Where you save your money can make a huge difference to your savings, which is why we recommend saving your retirement fund to a Registered Retirement Savings Plan (RRSP). Any contributions you make can be taken from your income with regular automatic deductions, reducing the amount of income tax you need to pay overall. This means you have more money to put towards your RRSP. By the time you retire and want to withdraw the funds, you will likely be in a lower tax bracket. The only consideration to note is that you cannot withdraw from an RRSP early without paying penalty taxes, unless it is for a first home or post-secondary education. A TFSA (Tax Free Savings Account) is also another great option, allowing you to save for retirement and shorter term goals.

What is the average retirement age in Canada?

The average retirement age in Canada according to Statistics Canada is 64.5 years. Despite this, many people consider 65 to be the standard retirement age given that Canadians are able to begin collecting Old Age Security (OAS) and the Canada Pension Plan (CPP) or Quebec Pension Plan (QPP) benefits at 65. It is possible to collect them before this age, although overall your payments will be reduced. Self-employed Canadians typically retired the latest in 2020 at 68, private sector employees next at 64.7, and public sector employees retired the earliest at the age of 62.4. Hopefully you will have a good idea in mind of when you want to retire, so it is time to begin saving for retirement with your goals in mind.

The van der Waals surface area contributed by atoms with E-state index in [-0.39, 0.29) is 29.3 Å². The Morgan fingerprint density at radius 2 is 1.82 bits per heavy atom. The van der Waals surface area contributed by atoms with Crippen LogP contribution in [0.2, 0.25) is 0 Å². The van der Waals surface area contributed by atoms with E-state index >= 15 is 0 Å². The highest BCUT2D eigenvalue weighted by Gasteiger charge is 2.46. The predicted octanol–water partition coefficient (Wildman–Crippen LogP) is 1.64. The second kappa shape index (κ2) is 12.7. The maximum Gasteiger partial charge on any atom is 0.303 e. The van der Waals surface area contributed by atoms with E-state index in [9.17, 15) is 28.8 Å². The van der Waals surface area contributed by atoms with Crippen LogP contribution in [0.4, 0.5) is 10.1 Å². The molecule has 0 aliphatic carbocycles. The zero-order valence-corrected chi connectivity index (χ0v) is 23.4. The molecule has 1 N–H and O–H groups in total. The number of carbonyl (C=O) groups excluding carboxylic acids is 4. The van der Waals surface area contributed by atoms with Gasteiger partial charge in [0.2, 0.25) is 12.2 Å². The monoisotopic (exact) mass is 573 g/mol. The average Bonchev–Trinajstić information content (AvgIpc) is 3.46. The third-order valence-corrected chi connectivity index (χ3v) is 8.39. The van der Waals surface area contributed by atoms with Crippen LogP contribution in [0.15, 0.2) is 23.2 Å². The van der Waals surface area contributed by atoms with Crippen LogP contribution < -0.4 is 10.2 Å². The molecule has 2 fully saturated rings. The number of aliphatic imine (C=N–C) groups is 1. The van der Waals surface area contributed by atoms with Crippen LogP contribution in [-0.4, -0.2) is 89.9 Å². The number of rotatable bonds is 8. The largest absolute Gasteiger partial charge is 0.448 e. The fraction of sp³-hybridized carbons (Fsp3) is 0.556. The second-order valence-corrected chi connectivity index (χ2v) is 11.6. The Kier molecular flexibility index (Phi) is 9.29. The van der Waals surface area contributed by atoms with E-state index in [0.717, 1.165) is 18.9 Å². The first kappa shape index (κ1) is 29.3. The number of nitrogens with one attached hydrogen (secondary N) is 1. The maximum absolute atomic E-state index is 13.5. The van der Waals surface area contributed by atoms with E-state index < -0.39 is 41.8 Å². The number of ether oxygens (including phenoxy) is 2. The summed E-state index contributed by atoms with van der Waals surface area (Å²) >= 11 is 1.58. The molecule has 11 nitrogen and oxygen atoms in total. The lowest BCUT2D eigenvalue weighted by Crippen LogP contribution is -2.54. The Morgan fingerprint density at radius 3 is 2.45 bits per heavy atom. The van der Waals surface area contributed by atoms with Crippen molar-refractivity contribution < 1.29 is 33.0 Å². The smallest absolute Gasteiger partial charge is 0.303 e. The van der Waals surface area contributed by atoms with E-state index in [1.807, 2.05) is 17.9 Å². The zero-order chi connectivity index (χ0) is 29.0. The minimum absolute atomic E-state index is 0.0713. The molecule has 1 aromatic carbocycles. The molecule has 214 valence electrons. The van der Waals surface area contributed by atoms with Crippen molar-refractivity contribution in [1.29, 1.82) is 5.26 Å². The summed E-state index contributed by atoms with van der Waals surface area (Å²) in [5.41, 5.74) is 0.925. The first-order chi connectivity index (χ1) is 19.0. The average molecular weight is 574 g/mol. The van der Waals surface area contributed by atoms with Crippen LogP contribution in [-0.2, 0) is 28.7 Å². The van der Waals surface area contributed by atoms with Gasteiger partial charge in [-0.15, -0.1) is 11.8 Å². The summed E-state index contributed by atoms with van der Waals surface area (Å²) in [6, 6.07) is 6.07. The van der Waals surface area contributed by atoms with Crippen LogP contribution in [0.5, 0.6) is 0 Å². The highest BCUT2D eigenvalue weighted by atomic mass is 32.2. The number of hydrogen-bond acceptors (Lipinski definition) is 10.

How much money do I need to retire in Canada?

The answer to this question is completely variable and dependent on what it is you want from retirement, and what you have now. For instance, what do you currently have in savings? What kind of lifestyle do you want? One full of vacations and plush cars? Or one where you are prepared to begin a new part time role in a passion you have had for a long time? These questions, as well as any debt relief you may need, the current condition of your mortgage, and the estimated age that you would ideally like to retire all play an important role in how much money you will need to retire in Canada. It is crucial to ensure any debt is paid off when it comes to saving for retirement. Working closely with a Licensed Insolvency Trustee can help you to get ahead when saving for retirement.

Saving for retirement is a key consideration when it comes to your financial situation. If you need advice or want to know your debt relief options to put you in great stead for the future, book a free consultation with one of our reputable Licensed Insolvency Trustees. Learn more about budgeting and making financial decisions for the future with Spergel – you owe it to yourself.

Gillian Goldblatt

Gillian Goldblatt

Gillian Goldblatt is a Chartered Professional Accountant and Insolvency and Restructuring Professional. She is also an award-winning LIT (Licensed Insolvency Trustee) and Vice-Chair of the Ontario Association of Insolvency & Restructuring Practitioners Board. As Spergel's resident expert on debt consolidation and financial literacy, you can find Gillian being interviewed regularly on popular Canadian news programs when she's not at the office helping individuals and businesses get back on track.